Madonna - Esquire / August 1994

MADONNA: I’ve never thought of it that way.

MAILER: Well, in your work, you do daring things with sex and have fun with it, but you never mock the seriousness of it. What you’re saying to your audience is, “Look, you’re nervous because I’m taking more chances than you are. That’s why you hate me.”

In Truth or Dare, there is a moment when Warren Beatty upbraids Madonna: “She doesn’t want to live off-camera,” he says to the camera, and turns to her. “Why would you say something,” he asks, “if it’s off-camera? Tomorrow, if they’re not here, what’s the point of existing?”

Beatty had said it. Would she give of herself unless it could be recorded? Such a stance is repellent in elected officials, but that is because they offer the part of themselves that is good for their case. Madonna, however, offers all of herself to the occasion: her best, her worst, her middling whimsies, her snarls, her whines, even her fascination with evil. What had impressed Mailer almost as much as her music videos were her last two films. In Body of Evidence, she had been absolutely convincing as a murderess. In Dangerous Game, she had been equally believable as an actress who is playing a whimpering misery of a half-destroyed slut. It had been a bad, hysterical, messed-up film, but she had given a double characterization: She was an actress, and she was also the same actress playing the slut, two effective performances in the midst of much mess, considering that the story has her being abused by a pimp of a husband who puts her out to graze in home-video porn-and-orgy fields of cash. Then he beats her up with all the intensity of violence building on its own violence. (He doesn’t know whether he is enraged because his wife is a slut or because she wishes to cease being one.) For an actress, the role bore resemblance to going over Niagara Falls in a barrel.

Madonna, was, then, a rarity, a world celebrity who did not select roles to buttress her status. If she would consent faster than any other star on earth to an existence in which every movement, every sigh, every sound of love, digestion, and sleep could be recorded, if she was as interesting to herself at her worst as at her best, that might be because she was captain of a ship she could barely control, despite her skills at navigation. So she always had to learn more about herself. Who could ever chart the secret passageways, holds, dungeons, torture chambers, spas, and oases on this mysterious ship – no, strike all metaphor — she was a six-year-old mouse from Detroit riding a billion-dollar elephant, and she had to know her reins were power-assisted, but who was providing the power other than the record moguls? Was she, then, part of high-roller capitalist society, or an outgrowth that would be excised as soon as the money wheel rolled on? With all she showed of herself, naked but for a cigarette, a black pocketbook, and high-heeled shoes as she was photographed hitchhiking on Ocean Drive in Miami Beach, or displaying herself in all her black-leather predilections — which the home folks in Detroit, Brooklyn, Oakland, South Boston, South Philly, Pittsburgh, Omaha, and Butte were going to call dirty — still, with all we are offered of her fantasies, one basic fantasy is never expressed: There has not been a single photograph ever published of Madonna with her legs spread.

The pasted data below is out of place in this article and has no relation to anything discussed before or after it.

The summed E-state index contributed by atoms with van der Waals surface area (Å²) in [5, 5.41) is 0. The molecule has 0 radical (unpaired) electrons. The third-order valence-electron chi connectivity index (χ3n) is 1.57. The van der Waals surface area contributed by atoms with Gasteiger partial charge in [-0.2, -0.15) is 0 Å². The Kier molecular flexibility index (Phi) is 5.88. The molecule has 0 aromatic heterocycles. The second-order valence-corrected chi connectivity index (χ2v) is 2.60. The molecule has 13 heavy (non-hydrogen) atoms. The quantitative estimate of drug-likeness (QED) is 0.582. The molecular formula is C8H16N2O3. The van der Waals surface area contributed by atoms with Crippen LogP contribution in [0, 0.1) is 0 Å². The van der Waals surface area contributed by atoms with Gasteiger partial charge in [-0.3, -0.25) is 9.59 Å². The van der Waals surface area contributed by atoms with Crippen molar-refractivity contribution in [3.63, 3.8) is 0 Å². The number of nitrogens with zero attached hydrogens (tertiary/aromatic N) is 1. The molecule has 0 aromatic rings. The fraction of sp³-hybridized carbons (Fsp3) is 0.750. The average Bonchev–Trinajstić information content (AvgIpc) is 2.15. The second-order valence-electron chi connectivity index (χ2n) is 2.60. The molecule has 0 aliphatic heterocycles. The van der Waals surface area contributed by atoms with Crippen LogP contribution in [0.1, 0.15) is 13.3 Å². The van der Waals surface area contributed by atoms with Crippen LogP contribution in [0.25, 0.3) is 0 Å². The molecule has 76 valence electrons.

Ah! She draws the line. We may have to redefine our media universe. Is this the last barricade left in our leachedout TV society? Can celebrities get away with everything except giving the public a look at their genitals? Yes, is the answer: Gods always keep one last refuge.

MAILER: Let’s try an exam question: Is bisexuality a universal human trait?

MADONNA: I don’t know. I used to say yes, because there are times I really feel bisexual.

MAILER: I take it for granted that people are. We come from a mother and a father. And that mother could have been more male than the father, and the father’s male aspects could have come from his mother….


MAILER: So I’m more interested in the stance one assumes afterward. There are people, male and female, whose only real difference is that one has a phallus, the other a vagina, yet the structure of their lives is built around their genitals. For me, the question is to what degree are these structures oppressive?

MADONNA: I just think it’s important to f*ck what you want to f*ck and not feel shame about it.

MAILER: No, shame is a guide. Except you don’t agree, do you? You laugh while watching pornies.

MADONNA: I do. Every time I’ve seen a porn movie, I’ve just laughed my ass off. I think they’re funny because they always try to construct these thinly veiled excuses to f*ck.